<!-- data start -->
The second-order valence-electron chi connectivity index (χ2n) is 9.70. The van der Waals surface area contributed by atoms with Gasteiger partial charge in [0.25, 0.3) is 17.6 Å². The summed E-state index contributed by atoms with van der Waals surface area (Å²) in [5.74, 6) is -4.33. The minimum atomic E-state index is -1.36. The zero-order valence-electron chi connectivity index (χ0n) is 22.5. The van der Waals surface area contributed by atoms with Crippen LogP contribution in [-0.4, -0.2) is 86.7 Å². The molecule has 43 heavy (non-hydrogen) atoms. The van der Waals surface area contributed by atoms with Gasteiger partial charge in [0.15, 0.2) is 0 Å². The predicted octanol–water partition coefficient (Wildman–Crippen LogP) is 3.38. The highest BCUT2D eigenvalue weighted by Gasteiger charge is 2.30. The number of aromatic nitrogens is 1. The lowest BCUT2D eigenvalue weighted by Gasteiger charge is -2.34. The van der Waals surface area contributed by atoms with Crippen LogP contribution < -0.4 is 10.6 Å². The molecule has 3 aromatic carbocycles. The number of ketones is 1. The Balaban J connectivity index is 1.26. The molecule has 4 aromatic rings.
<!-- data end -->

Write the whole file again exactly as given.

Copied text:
The second-order valence-electron chi connectivity index (χ2n) is 9.70. The van der Waals surface area contributed by atoms with Gasteiger partial charge in [0.25, 0.3) is 17.6 Å². The summed E-state index contributed by atoms with van der Waals surface area (Å²) in [5.74, 6) is -4.33. The minimum atomic E-state index is -1.36. The zero-order valence-electron chi connectivity index (χ0n) is 22.5. The van der Waals surface area contributed by atoms with Crippen LogP contribution in [-0.4, -0.2) is 86.7 Å². The molecule has 43 heavy (non-hydrogen) atoms. The van der Waals surface area contributed by atoms with Gasteiger partial charge in [0.15, 0.2) is 0 Å². The predicted octanol–water partition coefficient (Wildman–Crippen LogP) is 3.38. The highest BCUT2D eigenvalue weighted by Gasteiger charge is 2.30. The number of aromatic nitrogens is 1. The lowest BCUT2D eigenvalue weighted by Gasteiger charge is -2.34. The van der Waals surface area contributed by atoms with Crippen LogP contribution < -0.4 is 10.6 Å². The molecule has 3 aromatic carbocycles. The number of ketones is 1. The Balaban J connectivity index is 1.26. The molecule has 4 aromatic rings.